Stress Reduction Activities

Having activities that help relax the mind and body is very important. Find an activity that you enjoy as you are more likely to keep it going. Pilates, Tai chi and yoga are good examples of low impact exercise working on the mind-body connection. Dancing is another great form of exercise. Box breathing exercises, listening to relaxation music and prayer (if you are religious). There are lots of self care apps to help reduce your stress (Stress Tracker and Breathe2Relax).

Lifestyle Changes to Help to Reduce Stress Levels 

Look at your current lifestyle and identify your stress triggers. This will be the first step in order to make positive stress reduction changes. Top tips of finding time for relaxation and spending quality time with your friends to share your worries and laugh. There is evidence that changing work schedules may lead to a reduction of stress (Cochrane 2015). Therefore finding balance in your life with a good work life balance would be good idea. So ensure you get enough sleep, be active with regular walks or exercise and eat healthily. Find a support network with friends or local MINDsupport group (MIND 2020).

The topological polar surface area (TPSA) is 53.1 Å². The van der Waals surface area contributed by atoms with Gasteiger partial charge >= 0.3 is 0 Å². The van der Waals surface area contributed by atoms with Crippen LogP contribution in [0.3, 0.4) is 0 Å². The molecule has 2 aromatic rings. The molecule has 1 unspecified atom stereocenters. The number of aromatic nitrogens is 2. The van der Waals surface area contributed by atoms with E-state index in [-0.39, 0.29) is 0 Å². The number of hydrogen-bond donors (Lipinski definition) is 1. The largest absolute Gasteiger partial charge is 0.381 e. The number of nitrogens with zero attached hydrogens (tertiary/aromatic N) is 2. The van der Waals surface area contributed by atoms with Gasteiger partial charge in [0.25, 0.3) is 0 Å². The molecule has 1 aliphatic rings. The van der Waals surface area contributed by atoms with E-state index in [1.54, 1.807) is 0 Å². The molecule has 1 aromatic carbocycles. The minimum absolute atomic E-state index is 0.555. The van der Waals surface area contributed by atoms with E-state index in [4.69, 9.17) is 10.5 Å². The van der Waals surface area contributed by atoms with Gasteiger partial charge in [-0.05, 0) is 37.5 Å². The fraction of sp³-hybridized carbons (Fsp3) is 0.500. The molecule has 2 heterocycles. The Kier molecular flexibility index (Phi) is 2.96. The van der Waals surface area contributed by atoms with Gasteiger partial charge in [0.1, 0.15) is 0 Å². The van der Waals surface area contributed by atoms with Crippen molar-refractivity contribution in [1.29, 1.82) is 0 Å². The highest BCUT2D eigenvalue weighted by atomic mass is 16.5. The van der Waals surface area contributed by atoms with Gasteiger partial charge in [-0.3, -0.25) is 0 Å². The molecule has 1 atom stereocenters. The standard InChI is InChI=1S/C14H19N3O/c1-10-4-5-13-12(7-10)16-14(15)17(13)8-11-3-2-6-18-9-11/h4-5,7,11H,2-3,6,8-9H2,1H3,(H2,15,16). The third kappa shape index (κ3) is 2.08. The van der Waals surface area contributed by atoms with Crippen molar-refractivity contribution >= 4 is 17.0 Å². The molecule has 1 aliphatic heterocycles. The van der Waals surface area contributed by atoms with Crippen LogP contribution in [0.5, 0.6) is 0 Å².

NHS Choices (2020)

Cochrane library (2015) Preventing occupational stress in healthcare workers

MIND (2020) Stress

Can Osteopathy Help to Reduce Stress Levels

Yes Osteopath should be a therapeutic calming experience and we aim to achieve a life balance to reduce any stress levels.

Can Pilates Help to Reduce Stress Levels

Yes low impact Pilates is great for reducing stress levels along with improving your physical strength and confidence.

Could A Change Of Diet Help to Reduce Stress Levels

Cortisol and blood glucose have an intimate relationship. When you are stressed cortisol mobilises glucose into your bloodstream. Caffeine, drugs and alcohol amplify your sympathetic nervous system and therefore produces further cortisol production. We can tailor a nutritional plan tailored for individual needs and help to reduce stress levels.

First Published Wellthy Clinic Blog